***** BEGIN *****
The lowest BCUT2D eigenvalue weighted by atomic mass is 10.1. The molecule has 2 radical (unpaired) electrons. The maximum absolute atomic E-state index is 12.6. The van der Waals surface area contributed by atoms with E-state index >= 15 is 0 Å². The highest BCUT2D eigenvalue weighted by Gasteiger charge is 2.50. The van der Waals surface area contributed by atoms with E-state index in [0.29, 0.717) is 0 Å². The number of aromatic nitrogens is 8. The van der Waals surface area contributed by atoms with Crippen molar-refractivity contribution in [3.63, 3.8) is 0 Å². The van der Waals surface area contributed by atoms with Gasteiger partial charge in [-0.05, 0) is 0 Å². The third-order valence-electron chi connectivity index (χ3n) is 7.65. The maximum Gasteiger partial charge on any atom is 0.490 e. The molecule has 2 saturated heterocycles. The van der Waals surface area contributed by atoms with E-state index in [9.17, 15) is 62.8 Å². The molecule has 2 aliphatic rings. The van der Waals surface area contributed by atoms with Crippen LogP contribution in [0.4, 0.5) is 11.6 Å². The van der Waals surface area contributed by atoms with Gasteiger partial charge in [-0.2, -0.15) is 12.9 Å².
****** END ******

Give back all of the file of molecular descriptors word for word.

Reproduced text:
The lowest BCUT2D eigenvalue weighted by atomic mass is 10.1. The molecule has 2 radical (unpaired) electrons. The maximum absolute atomic E-state index is 12.6. The van der Waals surface area contributed by atoms with E-state index >= 15 is 0 Å². The highest BCUT2D eigenvalue weighted by Gasteiger charge is 2.50. The van der Waals surface area contributed by atoms with E-state index in [0.29, 0.717) is 0 Å². The number of aromatic nitrogens is 8. The van der Waals surface area contributed by atoms with Crippen molar-refractivity contribution in [3.63, 3.8) is 0 Å². The van der Waals surface area contributed by atoms with Gasteiger partial charge in [-0.05, 0) is 0 Å². The third-order valence-electron chi connectivity index (χ3n) is 7.65. The maximum Gasteiger partial charge on any atom is 0.490 e. The molecule has 2 saturated heterocycles. The van der Waals surface area contributed by atoms with E-state index in [9.17, 15) is 62.8 Å². The molecule has 2 aliphatic rings. The van der Waals surface area contributed by atoms with Crippen LogP contribution in [0.4, 0.5) is 11.6 Å². The van der Waals surface area contributed by atoms with Gasteiger partial charge in [-0.2, -0.15) is 12.9 Å².